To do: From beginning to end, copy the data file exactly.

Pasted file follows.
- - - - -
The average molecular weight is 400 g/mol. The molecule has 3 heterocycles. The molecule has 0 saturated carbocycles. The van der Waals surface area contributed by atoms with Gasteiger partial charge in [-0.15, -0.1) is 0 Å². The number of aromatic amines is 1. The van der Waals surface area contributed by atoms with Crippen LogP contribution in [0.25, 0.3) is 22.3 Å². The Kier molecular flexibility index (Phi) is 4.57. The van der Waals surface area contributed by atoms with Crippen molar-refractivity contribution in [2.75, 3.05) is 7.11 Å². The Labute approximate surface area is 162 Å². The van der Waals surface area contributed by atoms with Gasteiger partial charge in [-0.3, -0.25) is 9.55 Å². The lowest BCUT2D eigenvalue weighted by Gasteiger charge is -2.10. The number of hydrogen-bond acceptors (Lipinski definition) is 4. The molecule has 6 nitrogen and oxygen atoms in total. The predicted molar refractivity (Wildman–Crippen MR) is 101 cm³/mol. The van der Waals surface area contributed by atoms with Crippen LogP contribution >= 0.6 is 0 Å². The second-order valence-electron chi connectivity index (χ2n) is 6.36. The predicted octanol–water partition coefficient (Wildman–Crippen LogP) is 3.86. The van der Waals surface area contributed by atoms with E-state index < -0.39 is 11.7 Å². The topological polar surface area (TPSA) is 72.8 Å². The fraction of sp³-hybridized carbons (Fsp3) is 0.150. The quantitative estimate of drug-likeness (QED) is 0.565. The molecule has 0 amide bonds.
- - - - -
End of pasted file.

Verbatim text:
The average molecular weight is 400 g/mol. The molecule has 3 heterocycles. The molecule has 0 saturated carbocycles. The van der Waals surface area contributed by atoms with Gasteiger partial charge in [-0.15, -0.1) is 0 Å². The number of aromatic amines is 1. The van der Waals surface area contributed by atoms with Crippen LogP contribution in [0.25, 0.3) is 22.3 Å². The Kier molecular flexibility index (Phi) is 4.57. The van der Waals surface area contributed by atoms with Crippen molar-refractivity contribution in [2.75, 3.05) is 7.11 Å². The Labute approximate surface area is 162 Å². The van der Waals surface area contributed by atoms with Gasteiger partial charge in [-0.3, -0.25) is 9.55 Å². The lowest BCUT2D eigenvalue weighted by Gasteiger charge is -2.10. The number of hydrogen-bond acceptors (Lipinski definition) is 4. The molecule has 6 nitrogen and oxygen atoms in total. The predicted molar refractivity (Wildman–Crippen MR) is 101 cm³/mol. The van der Waals surface area contributed by atoms with Crippen LogP contribution >= 0.6 is 0 Å². The second-order valence-electron chi connectivity index (χ2n) is 6.36. The predicted octanol–water partition coefficient (Wildman–Crippen LogP) is 3.86. The van der Waals surface area contributed by atoms with E-state index < -0.39 is 11.7 Å². The topological polar surface area (TPSA) is 72.8 Å². The fraction of sp³-hybridized carbons (Fsp3) is 0.150. The quantitative estimate of drug-likeness (QED) is 0.565. The molecule has 0 amide bonds.